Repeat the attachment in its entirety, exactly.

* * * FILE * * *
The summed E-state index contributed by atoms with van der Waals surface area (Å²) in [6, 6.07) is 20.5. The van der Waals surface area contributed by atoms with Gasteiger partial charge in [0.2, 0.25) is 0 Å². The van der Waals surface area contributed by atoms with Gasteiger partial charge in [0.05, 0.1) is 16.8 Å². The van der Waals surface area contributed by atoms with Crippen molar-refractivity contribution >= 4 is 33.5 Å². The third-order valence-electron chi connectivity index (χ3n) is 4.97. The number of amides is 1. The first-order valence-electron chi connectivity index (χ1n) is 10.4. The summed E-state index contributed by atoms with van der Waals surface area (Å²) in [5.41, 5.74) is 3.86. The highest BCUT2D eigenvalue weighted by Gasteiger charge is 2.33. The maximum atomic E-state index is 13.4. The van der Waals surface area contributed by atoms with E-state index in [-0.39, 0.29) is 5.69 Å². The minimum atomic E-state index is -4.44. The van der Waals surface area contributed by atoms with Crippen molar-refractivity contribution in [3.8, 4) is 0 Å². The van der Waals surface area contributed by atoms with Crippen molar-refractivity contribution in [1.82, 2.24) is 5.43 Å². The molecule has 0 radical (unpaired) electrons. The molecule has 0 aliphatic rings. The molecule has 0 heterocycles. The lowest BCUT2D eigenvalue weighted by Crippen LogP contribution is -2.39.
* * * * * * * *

The summed E-state index contributed by atoms with van der Waals surface area (Å²) in [6, 6.07) is 20.5. The van der Waals surface area contributed by atoms with Gasteiger partial charge in [0.2, 0.25) is 0 Å². The van der Waals surface area contributed by atoms with Gasteiger partial charge in [0.05, 0.1) is 16.8 Å². The van der Waals surface area contributed by atoms with Crippen molar-refractivity contribution >= 4 is 33.5 Å². The third-order valence-electron chi connectivity index (χ3n) is 4.97. The number of amides is 1. The first-order valence-electron chi connectivity index (χ1n) is 10.4. The summed E-state index contributed by atoms with van der Waals surface area (Å²) in [5.41, 5.74) is 3.86. The highest BCUT2D eigenvalue weighted by Gasteiger charge is 2.33. The maximum atomic E-state index is 13.4. The van der Waals surface area contributed by atoms with E-state index in [-0.39, 0.29) is 5.69 Å². The minimum atomic E-state index is -4.44. The van der Waals surface area contributed by atoms with Crippen molar-refractivity contribution in [3.8, 4) is 0 Å². The van der Waals surface area contributed by atoms with Crippen molar-refractivity contribution in [1.82, 2.24) is 5.43 Å². The molecule has 0 radical (unpaired) electrons. The molecule has 0 aliphatic rings. The molecule has 0 heterocycles. The lowest BCUT2D eigenvalue weighted by Crippen LogP contribution is -2.39.